Saturday, 26 May 2018

Freud’s Kettle Logic


Sigmund Freud uses his ‘kettle logic’ in his discussion in The Interpretation of Dream [1899], as part of his analysis of Irma’s Injection Dream. I remember studying this dream as an undergraduate in my ‘Reading Freud Reading’ module. It’s a fascinating dream, not least because it is Freud’s own dream and involves Freud and is friend and colleague Otto Rank, as well as Irma, of course.

Before I go onto the kettle logic aspect of the dream (which appears in the chapter ‘The Method of Dream Interpretation’), I will post the full dream in order to get to the kettle section, which is near the end. Irma was originally Rank’s patient, but was referred to Freud by Rank. This is Freud's dream:

A large hall—numerous guests, whom we were receiving—among them was Irma. I at once took her on one side, as though to answer her letter and to reproach her for not having accepted my ‘solution’ yet. I said to her: ‘If you still get pains, it’s really only your fault.’ She replied: ‘If you only knew what pains I’ve got now in my throat and stomach and abdomen—it’s choking me’—I was alarmed and looked at her. She looked pale and puffy. I thought to myself that after all I must be missing some organic trouble. I took her to the window and looked down her throat, and she showed signs of recalcitrance, like women with artificial dentures. I thought to myself that there was really no need for her to do that.—She then opened her mouth properly and on the right I found a big white1 patch; at another place I saw extensive whitish grey scabs upon some remarkable curly structures which were evidently modelled on the turbinal bones of the nose.—I at once called in Dr. M., and he repeated the examination and confirmed it. . . . Dr. M. looked quite different from usual; he was very pale, he walked with a limp and his chin was clean-shaven. . . . My friend Otto was now standing beside her as well, and my friend Leopold was percussing her through her bodice and saying: ‘She has a dull area low down on the left.’ He also indicated that a portion of the skin on the left shoulder was infiltrated. (I noticed this, just as he did, in spite of her dress.) . . . M. said: ‘There’s no doubt it’s an infection, but no matter; dysentery will supervene and the toxin will be eliminated.’ . . . We were directly aware, too, of the origin of her infection. Not long before, when she was feeling unwell, my friend Otto had given her an injection of a preparation of propyl, propyls . . . propionic acid . . . trimethylamin (and I saw before me the formula for this printed in heavy type). . . . Injections of that sort ought not to be made so thoughtlessly. . . . And probably the syringe had not been clean.

I won’t go into the analysis here (it’s not a long analysis and is really interesting, so I would recommend it), except to say I did always wondered why Freud ‘missed a trick’ on occasions in his analysis of his own dream (although he somewhat covers himself for that in the conclusion to his analysis – see below). I remember asking my undergraduate lecturer why Freud didn’t question the dynamics of his own relationship with Rank more, in regard to how it was played out in the dream, which I thought might have reflected some degree of competition between the two of them (however, since Rank deferred to Freud here in referring Irma, maybe Freud saw no competition, perhaps seeing himself as the superior of the two). Interestingly, Freud does acknowledge the competition between Rank and another psychoanalyst that he mentions in the dream analysis, Leopold. I also thought that the injection itself was an Oedipal symbol (given in the mouth of Irma by Rank), which Freud also seemed to overlook in this regard, analysing it in relation to another friend of his who took cocaine via injection and also reproaching Rank, later, for giving injections too readily.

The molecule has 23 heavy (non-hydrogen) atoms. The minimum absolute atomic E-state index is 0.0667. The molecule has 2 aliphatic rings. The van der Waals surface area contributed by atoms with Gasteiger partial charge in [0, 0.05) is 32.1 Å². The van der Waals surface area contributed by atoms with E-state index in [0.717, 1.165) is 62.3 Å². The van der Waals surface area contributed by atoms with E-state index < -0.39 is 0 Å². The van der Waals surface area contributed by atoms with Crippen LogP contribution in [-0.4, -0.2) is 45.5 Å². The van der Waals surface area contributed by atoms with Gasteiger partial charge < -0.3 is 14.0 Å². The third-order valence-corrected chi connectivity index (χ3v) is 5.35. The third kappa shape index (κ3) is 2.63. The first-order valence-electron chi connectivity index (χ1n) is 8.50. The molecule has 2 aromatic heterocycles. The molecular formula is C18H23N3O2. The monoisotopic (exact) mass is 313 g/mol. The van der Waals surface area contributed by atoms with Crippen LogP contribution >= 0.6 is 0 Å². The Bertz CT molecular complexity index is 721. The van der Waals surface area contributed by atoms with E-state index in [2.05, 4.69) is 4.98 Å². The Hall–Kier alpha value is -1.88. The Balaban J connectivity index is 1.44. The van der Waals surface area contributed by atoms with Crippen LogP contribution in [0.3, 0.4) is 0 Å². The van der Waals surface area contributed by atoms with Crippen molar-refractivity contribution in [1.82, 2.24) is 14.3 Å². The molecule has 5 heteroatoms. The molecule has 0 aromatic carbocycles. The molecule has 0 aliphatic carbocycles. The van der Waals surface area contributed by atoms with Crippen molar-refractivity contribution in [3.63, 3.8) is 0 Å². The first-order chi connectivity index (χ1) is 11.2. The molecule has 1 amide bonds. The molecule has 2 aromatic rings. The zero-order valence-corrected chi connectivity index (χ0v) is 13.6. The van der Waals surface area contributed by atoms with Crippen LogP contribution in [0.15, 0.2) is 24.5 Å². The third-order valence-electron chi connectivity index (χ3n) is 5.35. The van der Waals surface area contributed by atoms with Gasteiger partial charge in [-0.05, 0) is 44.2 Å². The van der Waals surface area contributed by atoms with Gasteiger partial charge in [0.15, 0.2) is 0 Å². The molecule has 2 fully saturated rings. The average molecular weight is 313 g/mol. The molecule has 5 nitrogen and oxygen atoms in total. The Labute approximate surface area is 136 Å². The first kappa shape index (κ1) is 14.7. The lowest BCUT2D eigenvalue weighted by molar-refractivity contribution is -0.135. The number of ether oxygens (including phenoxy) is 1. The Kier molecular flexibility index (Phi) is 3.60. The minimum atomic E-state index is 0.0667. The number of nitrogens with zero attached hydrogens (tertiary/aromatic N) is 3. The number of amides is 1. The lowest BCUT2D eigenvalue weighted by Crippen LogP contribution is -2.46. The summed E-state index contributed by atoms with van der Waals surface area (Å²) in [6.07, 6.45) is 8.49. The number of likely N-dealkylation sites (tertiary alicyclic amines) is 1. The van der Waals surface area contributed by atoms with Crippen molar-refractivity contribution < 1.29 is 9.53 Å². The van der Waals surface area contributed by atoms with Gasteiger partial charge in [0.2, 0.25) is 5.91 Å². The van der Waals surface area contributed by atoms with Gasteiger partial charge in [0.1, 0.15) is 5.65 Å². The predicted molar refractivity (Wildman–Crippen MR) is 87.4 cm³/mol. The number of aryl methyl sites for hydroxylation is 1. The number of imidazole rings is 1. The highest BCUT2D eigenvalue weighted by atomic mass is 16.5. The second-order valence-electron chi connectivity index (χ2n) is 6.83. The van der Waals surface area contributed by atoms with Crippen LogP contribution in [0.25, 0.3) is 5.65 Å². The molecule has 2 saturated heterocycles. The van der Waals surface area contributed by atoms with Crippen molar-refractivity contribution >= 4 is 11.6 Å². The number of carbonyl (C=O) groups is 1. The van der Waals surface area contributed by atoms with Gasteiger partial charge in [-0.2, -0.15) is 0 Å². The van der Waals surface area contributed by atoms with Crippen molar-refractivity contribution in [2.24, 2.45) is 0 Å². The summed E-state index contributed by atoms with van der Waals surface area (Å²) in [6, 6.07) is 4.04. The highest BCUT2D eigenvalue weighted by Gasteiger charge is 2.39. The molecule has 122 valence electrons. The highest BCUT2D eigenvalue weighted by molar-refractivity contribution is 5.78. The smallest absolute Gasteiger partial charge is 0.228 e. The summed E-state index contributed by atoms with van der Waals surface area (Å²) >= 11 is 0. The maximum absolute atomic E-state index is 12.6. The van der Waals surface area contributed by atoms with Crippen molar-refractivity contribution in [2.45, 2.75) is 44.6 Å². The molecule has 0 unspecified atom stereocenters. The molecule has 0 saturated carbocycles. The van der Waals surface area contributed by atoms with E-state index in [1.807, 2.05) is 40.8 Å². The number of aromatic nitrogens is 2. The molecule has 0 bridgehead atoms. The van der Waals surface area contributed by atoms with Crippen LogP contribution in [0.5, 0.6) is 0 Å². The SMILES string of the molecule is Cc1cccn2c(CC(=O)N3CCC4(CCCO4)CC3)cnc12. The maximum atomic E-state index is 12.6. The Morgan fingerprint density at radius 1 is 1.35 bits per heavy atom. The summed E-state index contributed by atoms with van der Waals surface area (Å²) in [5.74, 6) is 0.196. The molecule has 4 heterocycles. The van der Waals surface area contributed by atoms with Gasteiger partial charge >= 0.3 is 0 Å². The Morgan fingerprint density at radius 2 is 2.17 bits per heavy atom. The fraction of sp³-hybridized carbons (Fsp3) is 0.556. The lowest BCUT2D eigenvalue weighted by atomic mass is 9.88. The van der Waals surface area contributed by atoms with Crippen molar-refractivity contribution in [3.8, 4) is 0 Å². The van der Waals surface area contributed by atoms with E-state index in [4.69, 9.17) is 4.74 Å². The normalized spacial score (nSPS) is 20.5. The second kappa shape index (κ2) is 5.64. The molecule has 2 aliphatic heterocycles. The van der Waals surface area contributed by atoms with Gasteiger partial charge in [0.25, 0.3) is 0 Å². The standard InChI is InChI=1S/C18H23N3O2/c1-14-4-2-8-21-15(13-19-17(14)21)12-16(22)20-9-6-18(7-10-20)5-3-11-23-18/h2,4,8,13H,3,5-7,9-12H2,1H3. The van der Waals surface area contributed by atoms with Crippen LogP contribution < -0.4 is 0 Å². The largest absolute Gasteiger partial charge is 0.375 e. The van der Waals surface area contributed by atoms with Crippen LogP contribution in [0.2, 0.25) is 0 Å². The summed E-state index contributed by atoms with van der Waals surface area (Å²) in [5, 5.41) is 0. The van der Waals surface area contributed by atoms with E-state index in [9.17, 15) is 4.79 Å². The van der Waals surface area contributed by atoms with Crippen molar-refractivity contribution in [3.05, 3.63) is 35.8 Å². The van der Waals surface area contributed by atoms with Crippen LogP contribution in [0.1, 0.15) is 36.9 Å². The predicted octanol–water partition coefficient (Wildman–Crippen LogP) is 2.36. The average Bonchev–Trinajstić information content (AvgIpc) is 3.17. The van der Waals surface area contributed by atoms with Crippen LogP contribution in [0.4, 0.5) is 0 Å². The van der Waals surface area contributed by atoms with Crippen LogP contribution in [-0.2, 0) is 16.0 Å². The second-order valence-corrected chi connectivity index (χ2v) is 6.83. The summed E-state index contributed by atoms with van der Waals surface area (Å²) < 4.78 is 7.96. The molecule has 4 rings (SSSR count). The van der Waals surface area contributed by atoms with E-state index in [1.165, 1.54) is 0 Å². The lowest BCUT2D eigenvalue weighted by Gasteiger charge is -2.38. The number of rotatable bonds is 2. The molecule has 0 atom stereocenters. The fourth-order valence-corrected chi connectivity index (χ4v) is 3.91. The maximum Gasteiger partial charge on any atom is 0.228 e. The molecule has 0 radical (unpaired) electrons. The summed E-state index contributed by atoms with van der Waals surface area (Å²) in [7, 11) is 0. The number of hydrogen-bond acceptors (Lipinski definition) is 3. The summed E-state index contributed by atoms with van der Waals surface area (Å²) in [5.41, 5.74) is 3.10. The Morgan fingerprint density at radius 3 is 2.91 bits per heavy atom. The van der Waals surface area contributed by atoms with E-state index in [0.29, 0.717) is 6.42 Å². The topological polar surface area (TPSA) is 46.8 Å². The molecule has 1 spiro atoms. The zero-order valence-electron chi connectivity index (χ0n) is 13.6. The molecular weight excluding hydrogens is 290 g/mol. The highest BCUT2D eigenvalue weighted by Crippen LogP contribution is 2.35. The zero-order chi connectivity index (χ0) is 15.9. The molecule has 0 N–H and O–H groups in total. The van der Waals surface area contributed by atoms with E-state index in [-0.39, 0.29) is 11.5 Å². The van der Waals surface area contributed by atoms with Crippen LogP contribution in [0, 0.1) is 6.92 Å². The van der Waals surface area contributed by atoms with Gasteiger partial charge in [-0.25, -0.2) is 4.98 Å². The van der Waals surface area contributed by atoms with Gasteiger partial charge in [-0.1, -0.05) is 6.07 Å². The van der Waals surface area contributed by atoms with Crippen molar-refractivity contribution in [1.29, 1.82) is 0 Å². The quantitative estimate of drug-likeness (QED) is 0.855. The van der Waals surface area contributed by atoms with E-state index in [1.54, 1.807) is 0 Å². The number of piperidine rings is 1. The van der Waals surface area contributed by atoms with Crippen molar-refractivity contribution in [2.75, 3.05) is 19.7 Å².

So, onto the kettle logic...

In his summary, Freud acknowledges the contradictions in his dream, which he says “unite in acquitting me” and “do not agree with one another”. Providing his kettle logic analogy, he attempts to explain how these contradictions work when one is defending oneself, but also contradicting oneself at the same time, putting into question what the reality of the situation really is. In regard to the dream story (the latent aspect of the dream), Freud believes that contradictory dream elements often appear simultaneously:

The whole plea—for the dream was nothing else—reminded one vividly of the defence put forward by the man who was charged by one of his neighbours with having given him back a borrowed kettle in a damaged condition. The defendant asserted first, that he had given it back undamaged; secondly, that the kettle had a hole in it when he borrowed it; and thirdly, that he had never borrowed a kettle from his neighbour at all.

I think we can probably all recount examples of others (maybe even ourselves) in an argument, ‘grasping at straws’ in order to acquit themselves and throwing out contradictions at every turn. In this regard I see it as an overdetermination inasmuch as multiple elements all point to one cause, which never appears in the contradictory list of defences. And for our kettle ‘thief’, the returned/damaged/never-borrowed kettle all point towards one cause, a stolen kettle!

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